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Vanishing Vulnerable Voices: Four Years of Impunity Cases of Enforced Disappearances of Civilians in East Turkestan

Vanishing Vulnerable Voices: Four Years of Impunity Cases of Enforced Disappearances of Civilians in East Turkestan

WUC, 15 July 2013

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On July 5th, 2009, demonstrations erupted in the streets of Urumqi, Xinjiang Uyghur Autonomous Region (XUAR) of People’s Republic of China (PRC). These demonstrations stem from anger by Uyghurs who claim they are discriminated against by Chinese authorities. The protests initially began peacefully as demonstrators called for a full investigation into an incident in Shaoguan, Southern China several days earlier in which two Uyghurs had been killed.1 The peaceful protests then escalated into violent attacks between Uyghurs and Han Chinese later that day, in which many Uyghurs and Han Chinese needlessly lost their lives or were left injured as a result of the ensuing violence, notwithstanding the many buildings that were destroyed.

The crisis didn’t end with the violence, continuing for several days after the initial riots whereby many men disappeared as wide-scale police sweeps stepped up. Just a few days after the eruption of violence, some Uyghur women told a Daily Telegraph reporter that police officers entered Uyghur neighborhoods during the night of 6 July in order to pull men and boys out of their beds, subsequently rounding up approximately 100 suspects.2 As of October 21, 2009, Human Rights Watch (HRW) documented 43 cases of Uyghur men who disappeared after being taken away by Chinese security forces in large-scale overnight sweeps of Uyghur neighborhoods on 6–7 July.

As reported by Radio Free Asia – Uyghur service on May 14, 2012, exiled Uyghur leader Rabiya Kadeer announced about 10,000 Uyghurs have been reported missing since the July 5th incident in 20094. Sources suggest that most of the disappeared victims are believed to be taken into custody by Chinese authorities in large-scale sweep operations. These operations were carried out by the People’s Armed Police and various government authorities in different cities and provinces of East Turkestan, but mainly in Urumqi. According to HRW, most of those taken away were young Uyghur men in their 20s, but the youngest were reported to have been 12 and 14.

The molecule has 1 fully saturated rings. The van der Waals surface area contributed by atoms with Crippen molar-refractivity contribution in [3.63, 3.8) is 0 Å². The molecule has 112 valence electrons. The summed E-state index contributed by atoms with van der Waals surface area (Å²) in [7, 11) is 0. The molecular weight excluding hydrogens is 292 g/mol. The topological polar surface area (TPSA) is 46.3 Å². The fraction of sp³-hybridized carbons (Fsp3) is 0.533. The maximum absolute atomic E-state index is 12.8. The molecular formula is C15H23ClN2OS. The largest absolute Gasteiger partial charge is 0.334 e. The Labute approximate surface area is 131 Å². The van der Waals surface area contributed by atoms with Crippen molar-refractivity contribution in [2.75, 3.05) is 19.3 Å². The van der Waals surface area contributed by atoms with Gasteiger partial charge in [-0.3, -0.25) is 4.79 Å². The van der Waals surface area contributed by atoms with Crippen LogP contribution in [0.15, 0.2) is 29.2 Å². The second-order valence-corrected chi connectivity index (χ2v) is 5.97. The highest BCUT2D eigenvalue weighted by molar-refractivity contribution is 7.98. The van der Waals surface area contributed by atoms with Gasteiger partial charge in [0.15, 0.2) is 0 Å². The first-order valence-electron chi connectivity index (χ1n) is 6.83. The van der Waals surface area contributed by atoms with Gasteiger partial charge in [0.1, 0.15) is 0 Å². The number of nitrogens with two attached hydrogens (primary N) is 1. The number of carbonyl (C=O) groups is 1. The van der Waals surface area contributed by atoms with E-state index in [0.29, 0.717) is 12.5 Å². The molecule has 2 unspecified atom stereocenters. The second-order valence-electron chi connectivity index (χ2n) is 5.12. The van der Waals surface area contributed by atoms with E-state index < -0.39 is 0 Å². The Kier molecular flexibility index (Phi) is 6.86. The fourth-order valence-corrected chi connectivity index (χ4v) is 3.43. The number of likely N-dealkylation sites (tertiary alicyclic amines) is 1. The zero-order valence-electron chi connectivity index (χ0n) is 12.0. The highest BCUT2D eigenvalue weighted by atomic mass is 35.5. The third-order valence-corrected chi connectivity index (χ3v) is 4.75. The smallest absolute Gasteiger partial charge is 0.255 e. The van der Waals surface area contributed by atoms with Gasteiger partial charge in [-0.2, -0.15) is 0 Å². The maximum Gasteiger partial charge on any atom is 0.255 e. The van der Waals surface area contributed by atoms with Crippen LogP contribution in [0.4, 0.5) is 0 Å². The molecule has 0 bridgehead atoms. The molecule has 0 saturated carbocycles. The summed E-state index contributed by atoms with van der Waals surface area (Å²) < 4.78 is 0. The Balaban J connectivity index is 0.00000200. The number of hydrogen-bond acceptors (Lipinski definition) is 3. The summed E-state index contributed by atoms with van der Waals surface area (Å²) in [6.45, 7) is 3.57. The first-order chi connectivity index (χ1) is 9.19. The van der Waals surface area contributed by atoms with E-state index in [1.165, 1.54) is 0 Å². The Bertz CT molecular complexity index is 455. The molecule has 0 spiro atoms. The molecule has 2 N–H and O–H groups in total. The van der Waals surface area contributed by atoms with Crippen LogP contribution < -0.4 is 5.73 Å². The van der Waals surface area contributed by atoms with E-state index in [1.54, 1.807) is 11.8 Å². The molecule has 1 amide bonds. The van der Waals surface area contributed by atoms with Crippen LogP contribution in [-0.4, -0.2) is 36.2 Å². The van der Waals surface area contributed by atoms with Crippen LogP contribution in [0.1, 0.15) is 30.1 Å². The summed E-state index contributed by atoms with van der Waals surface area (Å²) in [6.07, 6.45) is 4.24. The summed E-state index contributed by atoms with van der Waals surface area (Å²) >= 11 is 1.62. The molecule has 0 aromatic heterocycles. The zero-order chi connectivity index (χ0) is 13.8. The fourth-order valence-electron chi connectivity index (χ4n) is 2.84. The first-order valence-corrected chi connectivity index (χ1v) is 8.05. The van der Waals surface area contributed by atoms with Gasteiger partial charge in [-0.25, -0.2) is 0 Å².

As of May 14, 2012, more than 30 families have come forward to Radio Free Asia – Uyghur service with their own stories of missing relatives, 19 of whom provided details and photos. The families of disappeared victims believe that their missing relatives are being detained by the Chinese authorities. In many cases, their suspicions were confirmed by fellow prison cellmates and the police. The 19 families who have communicated with Radio Free Asia are from

East Turkestan’s capital Urumqi, Silk Road city Kashgar and Qaraqash County in Hotan prefecture. According to the one of the residents of Hotan’s Qaraqash County, the number of disappeared victims from there alone has exceeded 200. It has also been reported that many families from Hotan and Kashgar have traveled to Urumqi after the July 5th incident in search of their relative.

As one can see after studying the profiles of these victims, there is a distinct pattern of commonalities shared among the cases of theses disappeared individuals; all but two of the victims reported are of Uyghur dissent; all victims are young males; and all but a few of them are believed to be innocent of being involved in the riots or violent attacks during the July 5th incident. Moreover, in a further common attribute, the family of each disappeared person has been tirelessly searching for them since their disappearance. Many of these affected family members have petitioned to all levels of government offices and institutions, to no avail. According to the allegations received, the Urumqi City Police Department had been assigned to investigate all cases of disappeared victims post-July 5th incident. However, the Urumqi City Police Department, along with all other government institutions, have often released false information or refused to release any at all to families with missing relatives.

In addition, government officials and police officers from all echelons have been eagerly demanding an end to any further investigations of the fate of disappeared victims by their family members and friends. In this regards, families and friends with missing loved ones have been harassed, interrogated and arrested for continuing their investigation and/or for communicating with foreign media stations such as Radio Free Asia in defiance of the state authorities.

This report can be downloaded here.